What is Seborrheic Dermatitis and Who Gets It?
Seborrheic dermatitis is a common skin issue that causes a rash. The skin will appear red and possibly swollen, with a white or yellowish crusty scale on the surface. It can also feel itchy, with one or more rashes appearing. It can occur in both children and adults, and for adults, can happen off and on throughout their lives. It’s not clear what the direct cause is. Research shows that many factors play a part, including genetics, yeast in our skin, the climate we live in and our overall health. It is known that it’s not caused by hygiene, it’s not an allergy and it doesn’t harm the body.
People of all ages can get it. Infants three months old and younger as well as adults between 30 and 60 are at a higher risk. Medical conditions can also increase your risk, like HIV, acne, epilepsy, Parkinson’s disease, depression and alcoholism.
For adults and adolescents, signs include scaly patches that look greasy or moist. Scales can flake off and be yellow or white. Patches tend to develop on oily parts of the skin, such as the scalp, ears, eyebrows, eyelids, armpits, upper chest and upper back. Other sites also may be involved, such as the belly button, buttocks, armpits, breasts and groin.
Diagnosing and Treating Seborrheic Dermatitis
Seborrheic dermatitis can look like psoriasis, eczema or an allergic reaction, but a board-certified dermatologist can tell the difference and treat accordingly. Seborrheic dermatitis can’t be cured, but there are treatment options to prevent infection and eliminate discomfort. Our board-certified dermatologist will evaluate your rash and create a personalized treatment plan. If they suspect this is the result of an underlying medical condition, other medical tests may be needed.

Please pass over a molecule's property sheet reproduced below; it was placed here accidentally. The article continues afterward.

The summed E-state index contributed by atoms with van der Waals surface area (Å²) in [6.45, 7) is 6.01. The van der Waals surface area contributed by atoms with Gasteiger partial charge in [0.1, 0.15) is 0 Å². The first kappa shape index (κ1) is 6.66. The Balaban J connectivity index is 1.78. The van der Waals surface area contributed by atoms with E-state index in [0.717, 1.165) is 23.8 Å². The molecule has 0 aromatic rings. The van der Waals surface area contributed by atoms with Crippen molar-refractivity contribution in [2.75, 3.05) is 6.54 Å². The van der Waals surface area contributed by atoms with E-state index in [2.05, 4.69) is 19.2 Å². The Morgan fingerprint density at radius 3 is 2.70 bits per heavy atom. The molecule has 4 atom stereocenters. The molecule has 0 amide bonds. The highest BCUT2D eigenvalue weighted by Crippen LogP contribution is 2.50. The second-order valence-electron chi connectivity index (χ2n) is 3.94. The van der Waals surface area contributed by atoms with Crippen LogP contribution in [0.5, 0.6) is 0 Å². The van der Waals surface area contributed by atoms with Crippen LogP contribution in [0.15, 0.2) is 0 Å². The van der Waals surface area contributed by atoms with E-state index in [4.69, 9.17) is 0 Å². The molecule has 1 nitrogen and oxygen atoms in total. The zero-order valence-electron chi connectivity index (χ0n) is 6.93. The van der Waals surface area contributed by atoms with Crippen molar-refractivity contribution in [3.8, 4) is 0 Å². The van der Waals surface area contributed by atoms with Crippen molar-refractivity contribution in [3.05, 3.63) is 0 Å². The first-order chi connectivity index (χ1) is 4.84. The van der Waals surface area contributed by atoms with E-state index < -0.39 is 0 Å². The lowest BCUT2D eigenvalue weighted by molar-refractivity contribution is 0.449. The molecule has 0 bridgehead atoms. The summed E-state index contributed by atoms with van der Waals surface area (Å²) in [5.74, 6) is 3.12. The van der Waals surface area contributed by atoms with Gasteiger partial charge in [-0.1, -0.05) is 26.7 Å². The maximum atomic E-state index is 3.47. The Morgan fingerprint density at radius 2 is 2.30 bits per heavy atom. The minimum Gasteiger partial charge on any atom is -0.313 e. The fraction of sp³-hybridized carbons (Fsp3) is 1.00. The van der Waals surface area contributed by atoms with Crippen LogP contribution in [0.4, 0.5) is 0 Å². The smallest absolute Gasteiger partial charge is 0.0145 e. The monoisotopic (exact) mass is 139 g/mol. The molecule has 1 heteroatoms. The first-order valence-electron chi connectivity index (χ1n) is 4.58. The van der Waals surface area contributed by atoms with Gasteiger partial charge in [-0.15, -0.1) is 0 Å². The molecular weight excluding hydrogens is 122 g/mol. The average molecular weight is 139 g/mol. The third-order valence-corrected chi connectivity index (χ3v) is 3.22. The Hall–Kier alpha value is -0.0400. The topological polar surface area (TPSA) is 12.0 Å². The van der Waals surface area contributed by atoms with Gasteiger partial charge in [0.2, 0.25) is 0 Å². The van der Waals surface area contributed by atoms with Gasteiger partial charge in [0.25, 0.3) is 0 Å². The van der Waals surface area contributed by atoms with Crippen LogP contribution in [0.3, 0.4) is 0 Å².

Depending on age, location and specifics of the rash, treatment can vary. For infants, this tends to go away without treatment, but a certain baby shampoo and medication may be recommended. For adults and adolescents, it doesn’t go away without treatment. Options include dandruff shampoos, medication, repair cream or a combination of those things.
Can I Treat Seborrheic Dermatitis at Home?
In addition to possible medication, there are recommended scalp and skin care options you can do at home to combat seborrheic dermatitis:
- For the scalp, dandruff shampoos can help. Use the dandruff shampoo on day one, then every other day. Use a regular shampoo on day two, then use that every other day. As your rash decreases, you can use the dandruff shampoo less and less. Dandruff shampoos with zinc pyrithione, coal tar, selenium sulfide or ketoconazole can be especially effective.
- For the skin, use soap with 2% zinc pyrithione, fragrance-free moisturizer and a cream scale softener. Wash your skin daily with the soap and rinse well. Then apply the moisturizer after every shower or bath. The cream can provide additional support.